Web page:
Jessica Minahan

Jessica MinahanJessica Minahan has been helping children and people with special needs since she was 11 years old. Her parents instilled in her a sense of concern and responsibility for others and it has truly become her life’s work. Today, Jessica is a licensed and board certified behavior analyst (BCBA), author, special educator, and consultant to schools internationally. She is a blogger on The Huffington Post, as well as co-author of The Behavior Code: A
Practical Guide to Understanding and Teaching the Most Challenging Students (2012) and author of The Behavior Code Companion: Strategies, Tools, and Interventions for Supporting Students with Anxiety-Related or Oppositional Behaviors (2014). Jessica is sought-after and speaks globally on subjects ranging from effective interventions for students with anxiety to supporting hard-to-reach students in full-inclusion public school settings.

While at NHS, Jessica was involved in a range of activities, from serving as captain of the Varsity volleyball team and playing softball, to serving on the Social Awareness Committee (SAC). She was part of the 60+ group of students who banded together to form SAC to address racial tensions that arose, becoming agents of change in the culture and climate at NHS. Jessica was also involved with Students Against Drunk Driving (SADD).

Upon graduating from Needham High, Jessica earned a BS in Intensive Special Education from Boston University and a dual master’s in Special Education and Elementary Education from Wheelock College. She also has a certificate of graduate study (CGS) in teaching children with Autism from the University of Albany and received her BCBA training from Northeastern.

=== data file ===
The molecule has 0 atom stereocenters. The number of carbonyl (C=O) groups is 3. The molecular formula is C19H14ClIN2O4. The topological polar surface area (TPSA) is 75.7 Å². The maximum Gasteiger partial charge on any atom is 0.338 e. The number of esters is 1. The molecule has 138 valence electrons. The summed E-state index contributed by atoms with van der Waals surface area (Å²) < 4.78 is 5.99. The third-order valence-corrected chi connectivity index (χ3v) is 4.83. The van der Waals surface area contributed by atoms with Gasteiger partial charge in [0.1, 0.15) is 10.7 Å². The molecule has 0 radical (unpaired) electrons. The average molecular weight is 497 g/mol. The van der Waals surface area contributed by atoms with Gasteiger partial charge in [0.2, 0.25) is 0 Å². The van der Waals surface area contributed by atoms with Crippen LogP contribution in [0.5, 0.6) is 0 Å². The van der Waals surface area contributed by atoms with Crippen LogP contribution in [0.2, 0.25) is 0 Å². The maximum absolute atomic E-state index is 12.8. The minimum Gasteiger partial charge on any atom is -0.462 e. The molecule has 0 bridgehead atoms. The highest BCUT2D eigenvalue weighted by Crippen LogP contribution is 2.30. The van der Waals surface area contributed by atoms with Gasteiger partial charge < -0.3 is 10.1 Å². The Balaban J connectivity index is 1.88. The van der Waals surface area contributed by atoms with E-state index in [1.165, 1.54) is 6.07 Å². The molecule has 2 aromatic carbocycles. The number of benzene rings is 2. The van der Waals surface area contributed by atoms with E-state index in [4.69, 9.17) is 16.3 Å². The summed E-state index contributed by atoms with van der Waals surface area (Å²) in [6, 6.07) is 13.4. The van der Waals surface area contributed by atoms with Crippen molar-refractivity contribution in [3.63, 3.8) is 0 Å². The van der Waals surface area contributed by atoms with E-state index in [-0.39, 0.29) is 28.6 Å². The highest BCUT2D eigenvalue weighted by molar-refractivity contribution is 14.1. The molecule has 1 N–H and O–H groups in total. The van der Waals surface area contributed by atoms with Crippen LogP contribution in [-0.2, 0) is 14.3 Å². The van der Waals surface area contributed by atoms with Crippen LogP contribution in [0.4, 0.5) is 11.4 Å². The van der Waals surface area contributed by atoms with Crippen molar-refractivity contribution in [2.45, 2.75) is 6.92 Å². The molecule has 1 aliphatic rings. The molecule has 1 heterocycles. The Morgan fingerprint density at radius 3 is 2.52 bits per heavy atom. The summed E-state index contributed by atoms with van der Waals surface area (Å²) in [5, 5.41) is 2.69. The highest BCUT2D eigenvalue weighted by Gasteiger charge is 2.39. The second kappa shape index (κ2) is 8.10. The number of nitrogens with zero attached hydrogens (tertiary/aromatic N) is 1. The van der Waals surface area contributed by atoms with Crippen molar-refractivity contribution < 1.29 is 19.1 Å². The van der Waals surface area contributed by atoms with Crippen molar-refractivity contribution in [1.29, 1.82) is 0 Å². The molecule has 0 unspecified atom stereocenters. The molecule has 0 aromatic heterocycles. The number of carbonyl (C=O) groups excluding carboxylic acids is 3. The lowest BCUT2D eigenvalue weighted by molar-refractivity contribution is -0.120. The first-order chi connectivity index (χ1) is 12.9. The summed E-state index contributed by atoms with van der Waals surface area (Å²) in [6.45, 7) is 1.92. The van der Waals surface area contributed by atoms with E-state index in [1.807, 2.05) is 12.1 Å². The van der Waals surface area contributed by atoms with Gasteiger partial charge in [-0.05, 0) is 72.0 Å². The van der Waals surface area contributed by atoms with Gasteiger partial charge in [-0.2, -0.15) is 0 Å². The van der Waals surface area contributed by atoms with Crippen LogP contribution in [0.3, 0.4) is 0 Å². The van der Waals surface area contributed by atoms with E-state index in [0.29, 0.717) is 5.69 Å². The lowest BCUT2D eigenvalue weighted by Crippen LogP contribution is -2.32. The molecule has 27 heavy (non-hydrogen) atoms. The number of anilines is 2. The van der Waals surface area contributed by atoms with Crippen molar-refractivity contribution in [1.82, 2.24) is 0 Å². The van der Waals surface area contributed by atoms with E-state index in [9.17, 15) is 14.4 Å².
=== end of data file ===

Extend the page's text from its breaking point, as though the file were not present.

Jessica recalls that the staff at NHS always supported her passion for working with people with intellectual, emotional, and behavioral disabilities by allowing her to pursue internships and work experiences during high school. These include interning at the Massachusetts Hospital School (MHS), in Canton for students with physical disabilities; and volunteering at a preschool that was then located at NHS, where she was introduced to the public school interdisciplinary special education process. She also did an internship through The Educational Collaborative (TEC) where she volunteered at a community residence in Walpole for adults with mental health disabilities. Her experience working with these adults and watching them struggle to complete even simple tasks, ignited her interest in helping people with mental health disabilities.

Since 2000, Jessica has worked with students who have mental health issues and challenging behavior in public school systems. She specializes in training staff and creating behavior intervention plans for students who demonstrate explosive and unsafe behavior. She also works with students who have emotional and behavioral disabilities, anxiety disorders, or high-functioning Autism.

Jessica speaks frequently to teenagers and is well aware of the challenges they face today – constant exposure to social media, the expectation that everyone go to college and continue on to a master’s degree, the real threat of terrorism, and a peer group and family structure more disconnected due to the growing obsession with smartphones. Jessica’s advice to students is to “spend your high school years in the moment, having fun, discovering yourselves, and joining activities that may be out of your comfort zone. Self-doubt, self-consciousness, anxiety, perfectionism, and staying driven on one path may deter you from experiences that could end up being the most important in your life. The most unexpected experiences and people will shape your view of the world, your personality, and your future careers and passions – embrace this, discover new interests and ideas, surprise yourself!”

Jessica lives in Watertown, MA.